Born in the United States, Isamu Noguchi (1904 – 1988) lived in Japan until he was 13 years old, and was deeply affected by Japanese art and culture. In 1930, the artist returned to Japan to study its sculptural traditions and ceramics
Miss Expanding Universe (1932) was the first sculpture Noguchi made upon his return to the United States in 1932. In this work, he combined machine-age streamlining with characteristics of ancient Japanese funerary sculpture (haniwa).
Later that same year, the artist transformed this flowing form into a sacklike costume for the pioneering dancer and choreographer Ruth Page and her ballet, Expanding Universe.
This linoleum cut print, Speed Trial (1932), was inspired by Bluebird, a race car that reached a velocity of 246 miles per hour at Daytona Beach, Florida in 1932, breaking the land-speed record. Artist Cyril Edward Power (1872 – 1951) used rhythmic, repetitive curves to conjure the rushing motion of the aerodynamic vehicle. He printed the image using three layers of color: light blue, dark blue, and green. He stipulated that the dark blue should be printed “dark on bonnet, paling to tail” — a graded passage that emphasizes the engine, at the front of the car, as the source of its power.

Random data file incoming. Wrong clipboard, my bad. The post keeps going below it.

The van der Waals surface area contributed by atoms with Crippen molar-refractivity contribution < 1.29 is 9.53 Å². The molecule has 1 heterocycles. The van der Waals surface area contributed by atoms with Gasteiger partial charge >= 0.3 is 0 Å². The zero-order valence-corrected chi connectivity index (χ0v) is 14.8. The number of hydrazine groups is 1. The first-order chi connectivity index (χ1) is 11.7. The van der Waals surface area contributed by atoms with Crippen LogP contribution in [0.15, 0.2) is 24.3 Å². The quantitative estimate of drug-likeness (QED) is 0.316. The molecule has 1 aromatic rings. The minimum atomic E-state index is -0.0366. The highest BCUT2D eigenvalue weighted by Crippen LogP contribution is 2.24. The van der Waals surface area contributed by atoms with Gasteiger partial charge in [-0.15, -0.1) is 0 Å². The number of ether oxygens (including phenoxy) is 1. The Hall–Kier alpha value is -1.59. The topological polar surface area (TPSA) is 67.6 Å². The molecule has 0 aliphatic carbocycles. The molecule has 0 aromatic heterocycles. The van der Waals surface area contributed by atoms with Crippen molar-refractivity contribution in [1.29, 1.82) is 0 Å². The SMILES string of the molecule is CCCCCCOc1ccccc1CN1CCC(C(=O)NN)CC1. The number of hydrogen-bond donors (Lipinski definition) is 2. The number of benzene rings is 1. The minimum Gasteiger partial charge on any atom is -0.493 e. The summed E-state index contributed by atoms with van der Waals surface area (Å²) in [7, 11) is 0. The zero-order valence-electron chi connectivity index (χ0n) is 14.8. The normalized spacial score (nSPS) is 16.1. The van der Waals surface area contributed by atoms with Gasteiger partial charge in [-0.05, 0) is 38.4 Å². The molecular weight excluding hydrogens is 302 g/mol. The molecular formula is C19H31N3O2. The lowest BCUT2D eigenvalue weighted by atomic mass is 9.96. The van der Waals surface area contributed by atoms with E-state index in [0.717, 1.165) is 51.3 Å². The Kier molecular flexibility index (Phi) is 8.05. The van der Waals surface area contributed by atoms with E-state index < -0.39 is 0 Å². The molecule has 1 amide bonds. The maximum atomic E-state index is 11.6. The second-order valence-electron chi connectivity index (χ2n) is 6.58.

This curious personage, with four small spindly legs supporting a visage of stunned eyes and a quizzical smirk, or handlebar moustache, offers a satiric take on the work’s grim title. Inspired by a Zuni war god sculpture that Klee saw at an ethnological museum, Mask of Fear(1932) was painted on the eve of Hitler’s assumption of power in Germany.
The two sets of legs suggest that two figures might be supporting, and concealed by, this monumental carnival-style mask, an arrangement that might understood in light of Klee’s assertion that “the mask represents art, and behind it hides man.”
Peter Blume’s Light of the World (1932) delivers an allegorical critique of modernity and the unquestioning embrace of progress. The four figures are transfixed by the bright light of a fantastical lamp whose brilliance contrasts with the darkening sky overtaking a cathedral based on Notre Dame in Paris – a juxtaposition implying that the faith once reflected in Gothic architecture’s soaring spires had been transferred to modern technologies. Blume identified the mustachioed figure as a ventriloquist’s dummy – his personal symbol for the voiceless and impotent American worker – another hint of the societal pressures that keep us in thrall to technological progress, often against our best interests.
Photographed in the Whitney Museum of American Art in NYC.
Legendary Country singer/songwriter Johnny Cash was born on this day, February 26th, in 1932. Cash passed away of respiratory failure on September 12th, 2003, at the age of 71, just four months after the death of his wife June Carter Cash.